E. Clampus Vitus Commemorate Plaque Dedication for Peerless and New Peerless


Despite the rainy weather conditions on Saturday afternoon, the Matt Warner Chapter of the E. Clampus Vitus were joined by neighboring clampers to celebrate the dedication of a new plaque on the Helper River Walkway.

The plaque dedications were for the towns for Peerless and New Peerless. Peer, located just three miles west of Helper, was the first mine that was developed in the Spring Canyon District. It was purchased in 1916 by William and Charles Sweet, brothers that developed the coal operation on the canyon floor.

The property was sold to the Peerless Coal Company, which was organized by James Murdoch and Ezra Thompson, in 1917. By 1920, the mine was free from outstanding obligations and at its peak, and the town of Peerless was home to around 300 people, 150 of which were miners.

Peerless boasted 30 homes, a store, a school, the company mine office, a pool hall, post office and a clubhouse that was for the company officials. In July of 1930, the coal company discontinued operations due to low production and high costs. In August 1931, the mine was leased to the former superintendent.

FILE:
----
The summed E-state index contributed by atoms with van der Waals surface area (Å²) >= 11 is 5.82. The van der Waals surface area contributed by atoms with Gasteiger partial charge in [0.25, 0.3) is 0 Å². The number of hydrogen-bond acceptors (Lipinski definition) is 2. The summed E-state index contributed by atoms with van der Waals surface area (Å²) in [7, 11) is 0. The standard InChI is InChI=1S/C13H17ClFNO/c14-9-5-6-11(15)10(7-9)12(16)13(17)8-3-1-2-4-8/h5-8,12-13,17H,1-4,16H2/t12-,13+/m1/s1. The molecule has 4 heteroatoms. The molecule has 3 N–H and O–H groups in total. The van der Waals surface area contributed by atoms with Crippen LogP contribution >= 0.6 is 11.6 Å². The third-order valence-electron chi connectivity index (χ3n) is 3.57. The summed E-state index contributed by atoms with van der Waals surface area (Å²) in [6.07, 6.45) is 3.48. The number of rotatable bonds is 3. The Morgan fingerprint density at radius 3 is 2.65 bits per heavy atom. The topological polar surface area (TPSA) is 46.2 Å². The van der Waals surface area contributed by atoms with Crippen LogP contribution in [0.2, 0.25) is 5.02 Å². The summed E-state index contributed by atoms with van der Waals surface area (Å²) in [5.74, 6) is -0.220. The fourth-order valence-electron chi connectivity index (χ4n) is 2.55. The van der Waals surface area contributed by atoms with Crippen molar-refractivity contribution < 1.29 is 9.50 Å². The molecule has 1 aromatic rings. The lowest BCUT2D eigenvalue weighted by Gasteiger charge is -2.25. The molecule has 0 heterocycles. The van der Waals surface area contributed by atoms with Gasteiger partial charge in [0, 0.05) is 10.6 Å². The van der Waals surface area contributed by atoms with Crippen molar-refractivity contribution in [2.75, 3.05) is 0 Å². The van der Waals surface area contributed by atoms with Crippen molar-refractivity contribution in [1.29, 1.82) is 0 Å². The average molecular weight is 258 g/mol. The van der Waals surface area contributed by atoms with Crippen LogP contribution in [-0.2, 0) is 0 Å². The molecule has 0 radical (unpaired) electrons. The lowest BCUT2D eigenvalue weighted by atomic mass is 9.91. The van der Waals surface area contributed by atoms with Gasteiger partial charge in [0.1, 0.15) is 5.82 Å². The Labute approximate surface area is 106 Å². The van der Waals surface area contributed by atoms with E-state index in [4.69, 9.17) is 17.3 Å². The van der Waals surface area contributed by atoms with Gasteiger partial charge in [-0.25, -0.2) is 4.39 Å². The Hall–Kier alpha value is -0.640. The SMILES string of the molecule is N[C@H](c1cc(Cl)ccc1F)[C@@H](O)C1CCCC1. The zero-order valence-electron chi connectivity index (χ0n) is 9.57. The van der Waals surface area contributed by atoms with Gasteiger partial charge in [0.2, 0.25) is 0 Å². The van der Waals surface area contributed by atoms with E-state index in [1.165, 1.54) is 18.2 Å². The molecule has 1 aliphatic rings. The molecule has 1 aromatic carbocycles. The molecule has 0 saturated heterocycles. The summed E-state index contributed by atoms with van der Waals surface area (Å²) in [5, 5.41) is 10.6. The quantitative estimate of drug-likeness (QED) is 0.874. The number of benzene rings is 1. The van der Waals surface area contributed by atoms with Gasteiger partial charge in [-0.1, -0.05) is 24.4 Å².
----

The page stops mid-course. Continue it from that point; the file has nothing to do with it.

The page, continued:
Over the years, the mine switched hands many times before closing in 1953. In anticipation of the exhaustion of the “Old Peerless” coal reserves, Peerless Coal Company leased coal property in Price Canyon adjacent to the Royal Mine at Rolapp. The elevation of New Peerless was recorded at 6,300 feet.

By mid-January in 1930, the mine was producing coal. However, disaster truck on March 8, 1930 when an explosion in the mine killed five miners and injured eight others. The miners that perished were Clement Turner, Daniel Turner, Lester Curtis, William Curtis and James Jenson. Those injured were A.L. Ross, Tony Canrinker, B.W. Hall, L.S. King, Ole Swanson, Roy Story and Frank Hensley.

A second explosion then occurred in June of 1930, though this time there were no injuries to report. By January of 1932, the New Peerless mine was closed and the assets were sold off to satisfy creditors.

During the life of the mine from 1929 to 1931, a total of 100,000 tons of coal were produced. The plaque was dedicated on Sept. 18 by the Matt Warner Chapter for these two coal towns.

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